courts and procedure

permission to approach the witness

Permission to approach the witness is a request made by an attorney during a court proceeding to ask the presiding judge for permission before approaching the witness on the stand. The judge may grant or deny the request based on the specific...

permissive counterclaim

A permissive counterclaim is a type of legal claim that a defendant in a lawsuit may choose to bring against the plaintiff. This rule is outlined in Federal Rule of Civil Procedure Rule 13(b). It applies when the defendant’s claim does not...

personal jurisdiction

Personal jurisdiction refers to a court’s authority to adjudicate the rights and liability of the defendant. Before a court can exercise power over a party, the U.S. Constitution requires that the party has certain minimum contacts with the...

petition

A petition is a formal written request to a court or other official body, seeking some form of legal action or relief. It may be filed by a person, group, or organization.

[Last updated in January of 2024 by the Wex Definitions Team...

petition for certiorari

Petition for certiorari refers to a petition that asks an appellate court to grant a writ of certiorari. This type of petition usually argues that a lower court has incorrectly decided an important question of law, and that the mistake should...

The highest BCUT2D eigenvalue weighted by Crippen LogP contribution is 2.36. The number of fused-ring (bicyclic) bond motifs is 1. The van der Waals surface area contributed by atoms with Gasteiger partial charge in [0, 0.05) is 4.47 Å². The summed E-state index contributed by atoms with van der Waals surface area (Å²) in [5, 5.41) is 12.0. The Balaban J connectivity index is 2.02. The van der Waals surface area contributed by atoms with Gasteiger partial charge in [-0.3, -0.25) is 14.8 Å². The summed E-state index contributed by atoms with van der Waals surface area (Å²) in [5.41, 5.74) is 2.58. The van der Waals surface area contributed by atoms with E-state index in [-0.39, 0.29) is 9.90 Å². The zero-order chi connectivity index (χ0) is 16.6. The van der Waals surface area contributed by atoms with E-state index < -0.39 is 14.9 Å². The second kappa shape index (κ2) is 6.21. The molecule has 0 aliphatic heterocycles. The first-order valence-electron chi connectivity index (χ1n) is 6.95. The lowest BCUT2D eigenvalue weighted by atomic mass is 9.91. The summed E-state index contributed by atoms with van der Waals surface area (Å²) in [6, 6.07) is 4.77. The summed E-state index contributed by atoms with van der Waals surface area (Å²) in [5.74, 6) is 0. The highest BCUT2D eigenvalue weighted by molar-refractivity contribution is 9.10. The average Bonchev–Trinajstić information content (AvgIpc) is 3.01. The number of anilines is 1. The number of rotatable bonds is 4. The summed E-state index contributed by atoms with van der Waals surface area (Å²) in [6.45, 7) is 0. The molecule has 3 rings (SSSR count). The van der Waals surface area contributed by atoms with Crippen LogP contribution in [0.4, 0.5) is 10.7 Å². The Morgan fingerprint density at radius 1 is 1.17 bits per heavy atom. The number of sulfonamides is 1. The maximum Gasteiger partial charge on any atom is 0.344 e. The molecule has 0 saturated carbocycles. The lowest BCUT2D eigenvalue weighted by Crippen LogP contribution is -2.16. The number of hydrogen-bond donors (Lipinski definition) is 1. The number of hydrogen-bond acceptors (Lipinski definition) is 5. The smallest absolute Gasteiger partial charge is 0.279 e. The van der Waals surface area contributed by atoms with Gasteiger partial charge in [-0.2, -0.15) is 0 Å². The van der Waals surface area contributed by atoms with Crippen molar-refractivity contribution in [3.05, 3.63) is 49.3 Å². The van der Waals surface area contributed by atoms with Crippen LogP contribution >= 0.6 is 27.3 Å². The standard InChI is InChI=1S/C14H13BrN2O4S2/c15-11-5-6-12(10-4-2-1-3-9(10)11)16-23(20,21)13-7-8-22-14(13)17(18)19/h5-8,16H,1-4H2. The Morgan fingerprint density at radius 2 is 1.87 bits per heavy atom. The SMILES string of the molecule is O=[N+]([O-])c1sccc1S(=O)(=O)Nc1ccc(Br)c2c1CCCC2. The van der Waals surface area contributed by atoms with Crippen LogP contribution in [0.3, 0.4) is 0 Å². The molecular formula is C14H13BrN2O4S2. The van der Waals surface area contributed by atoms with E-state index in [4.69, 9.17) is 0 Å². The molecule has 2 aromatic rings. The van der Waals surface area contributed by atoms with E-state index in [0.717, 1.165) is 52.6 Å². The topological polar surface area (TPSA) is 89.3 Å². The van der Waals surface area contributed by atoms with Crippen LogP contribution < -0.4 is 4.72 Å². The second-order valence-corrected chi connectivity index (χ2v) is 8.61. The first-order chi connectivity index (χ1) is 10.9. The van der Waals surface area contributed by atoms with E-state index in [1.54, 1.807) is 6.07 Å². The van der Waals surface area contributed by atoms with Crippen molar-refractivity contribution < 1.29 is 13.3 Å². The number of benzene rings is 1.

petitioner

The petitioner is the party who presents a petition or motion to the court. The term is frequently used to describe the appellant in an appeal, where the petitioner is usually the party who lost in the lower court. This can be either the...

pillaging

Pillaging, also known as plundering, is the forced seizure of another’s property, especially during wartime. Sometimes, pillaging refers to the property so seized or plundered during wartime.

Pillaging is classified as a...

Pinkerton liability

Pinkerton liability allows defendants in criminal conspiracy cases to be found guilty of crimes committed by their co-conspirators. The Pinkerton liability doctrine was established in 1946 by the Supreme Court in Pinkerton v. U.S.

...

plea bargain

A plea bargain, also known as “negotiating a plea,” is an agreement between the prosecution and the defendant where the defendant agrees to plead guilty to the charges against them. A plea is a criminal law term referring to the accused...

plea colloquy

A plea colloquy is the conversation between a judge and a criminal defendant after the defendant enters a plea of guilty or nolo contendere, but prior to the judge accepting the plea. The plea colloquy is intended to ensure that the defendant...

Pages